In Lampang in central Thailand there are 2 outfits making charcoal briquettes from bamboo waste. Or at least there were when I visited in 1999. The waste came from cottage industries making chopsticks and toothpicks
All the jointed sections of the bamboo used to be thrown away, but two briquetting companies were instead getting the farmers to carbonise this material and bring it to their factories. They paid the farmers cash by the kg.
The farmers used a rather rudimentary carbonisation system which was in fact nothing more than very large open cylinders into which the bamboo pieces were heaped and then lit. This led to low conversion efficiencies and high ash content, as well as some poorly burned lumps of bamboo. They were using 5% tapioca flour as a binder and baking the briquettes in gas ovens (something which would not be competitive in East Africa where lumpwood charcoal is very cheap). The main market for the Lampang charcoal was an NGO consortium supplying fuel to Burmese refugees. They were buying around $2 million worth per annum at that time!
By way of an update on this story, I was contacted in 2001 by a guy living in Lampang called Jan Mrskos of ENHOLCO THAILAND (email@example.com). From he sound of it, the briquetting factories may have closed down. Here's what he told me: "I have been living in Lampang for more than 10 years, coming here as a consultant for a local power plant and later staying on my own. The factory what I am running now for wooden kitchenware was run before for production of bamboo chopsticks. That time the huge bamboo waste was not so easy to make use of. i.e, nobody from the vast surrounding was keen on it. The burning for the charcoal in a large scale with the legal Thai wages had not been viable, it could be done only in a small scale by villagers. As far as I know they had run mostly on wood sawdust or surprisingly, on charcoal dust brought in over 2,000 km from the south. One of the charcoal factory you mentioned belongs to an older gentleman, a good friend of mine who I incidentally yesterday was visiting. Currently, the production of both of these charcoal factories is down to zero because of the low market."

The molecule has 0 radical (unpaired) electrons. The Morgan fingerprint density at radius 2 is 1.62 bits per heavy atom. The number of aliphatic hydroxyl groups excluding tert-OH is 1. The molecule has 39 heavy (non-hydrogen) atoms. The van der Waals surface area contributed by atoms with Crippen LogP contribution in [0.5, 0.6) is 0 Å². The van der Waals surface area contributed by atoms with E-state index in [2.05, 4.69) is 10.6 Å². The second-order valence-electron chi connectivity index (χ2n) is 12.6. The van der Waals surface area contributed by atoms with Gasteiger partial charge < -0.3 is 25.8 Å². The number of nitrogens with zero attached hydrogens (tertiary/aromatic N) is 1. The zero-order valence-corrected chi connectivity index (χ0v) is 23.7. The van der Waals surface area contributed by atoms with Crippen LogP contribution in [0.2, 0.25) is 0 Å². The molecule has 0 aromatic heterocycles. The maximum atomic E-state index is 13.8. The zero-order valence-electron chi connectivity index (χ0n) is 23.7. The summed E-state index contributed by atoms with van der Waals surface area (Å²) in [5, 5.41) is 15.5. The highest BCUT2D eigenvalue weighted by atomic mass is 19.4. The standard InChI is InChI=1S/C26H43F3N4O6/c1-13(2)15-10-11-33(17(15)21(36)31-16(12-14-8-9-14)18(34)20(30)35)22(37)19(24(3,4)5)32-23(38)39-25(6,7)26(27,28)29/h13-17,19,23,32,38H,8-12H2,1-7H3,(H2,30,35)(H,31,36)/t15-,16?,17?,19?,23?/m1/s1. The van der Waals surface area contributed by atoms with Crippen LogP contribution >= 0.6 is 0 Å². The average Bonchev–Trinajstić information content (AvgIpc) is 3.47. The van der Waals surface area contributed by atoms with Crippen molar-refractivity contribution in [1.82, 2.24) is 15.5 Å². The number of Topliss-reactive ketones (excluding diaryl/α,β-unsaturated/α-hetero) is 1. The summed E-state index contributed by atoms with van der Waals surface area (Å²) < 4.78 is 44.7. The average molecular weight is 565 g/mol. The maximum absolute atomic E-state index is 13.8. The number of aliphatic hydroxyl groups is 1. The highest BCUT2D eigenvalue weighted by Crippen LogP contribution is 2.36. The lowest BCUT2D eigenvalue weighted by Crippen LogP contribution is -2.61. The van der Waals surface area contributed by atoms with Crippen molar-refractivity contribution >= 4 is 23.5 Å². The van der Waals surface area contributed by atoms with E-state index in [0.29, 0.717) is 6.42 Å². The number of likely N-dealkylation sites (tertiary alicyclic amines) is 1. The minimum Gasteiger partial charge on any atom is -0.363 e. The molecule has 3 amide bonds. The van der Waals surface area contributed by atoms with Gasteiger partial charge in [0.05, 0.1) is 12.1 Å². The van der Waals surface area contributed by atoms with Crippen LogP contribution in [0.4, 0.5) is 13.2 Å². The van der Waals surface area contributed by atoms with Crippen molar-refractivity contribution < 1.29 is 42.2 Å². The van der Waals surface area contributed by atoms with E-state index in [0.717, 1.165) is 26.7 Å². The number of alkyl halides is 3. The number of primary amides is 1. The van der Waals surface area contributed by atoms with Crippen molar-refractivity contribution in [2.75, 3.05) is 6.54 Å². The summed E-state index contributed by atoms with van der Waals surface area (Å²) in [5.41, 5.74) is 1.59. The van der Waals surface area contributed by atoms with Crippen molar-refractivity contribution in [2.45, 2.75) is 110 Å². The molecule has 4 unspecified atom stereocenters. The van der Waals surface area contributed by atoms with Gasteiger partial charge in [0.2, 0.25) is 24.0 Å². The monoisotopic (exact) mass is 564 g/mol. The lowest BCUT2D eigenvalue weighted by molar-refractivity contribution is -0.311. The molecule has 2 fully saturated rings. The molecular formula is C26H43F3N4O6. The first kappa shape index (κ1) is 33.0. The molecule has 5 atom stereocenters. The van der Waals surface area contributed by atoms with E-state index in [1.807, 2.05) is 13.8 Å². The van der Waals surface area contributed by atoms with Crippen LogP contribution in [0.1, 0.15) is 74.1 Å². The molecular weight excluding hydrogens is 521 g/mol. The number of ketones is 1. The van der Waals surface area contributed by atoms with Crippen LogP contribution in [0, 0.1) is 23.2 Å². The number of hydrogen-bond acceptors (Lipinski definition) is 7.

Chardust Ltd., Nairobi, Kenya www.chardust.com
Photos by Matthew Owen May 2000Air Jordan 1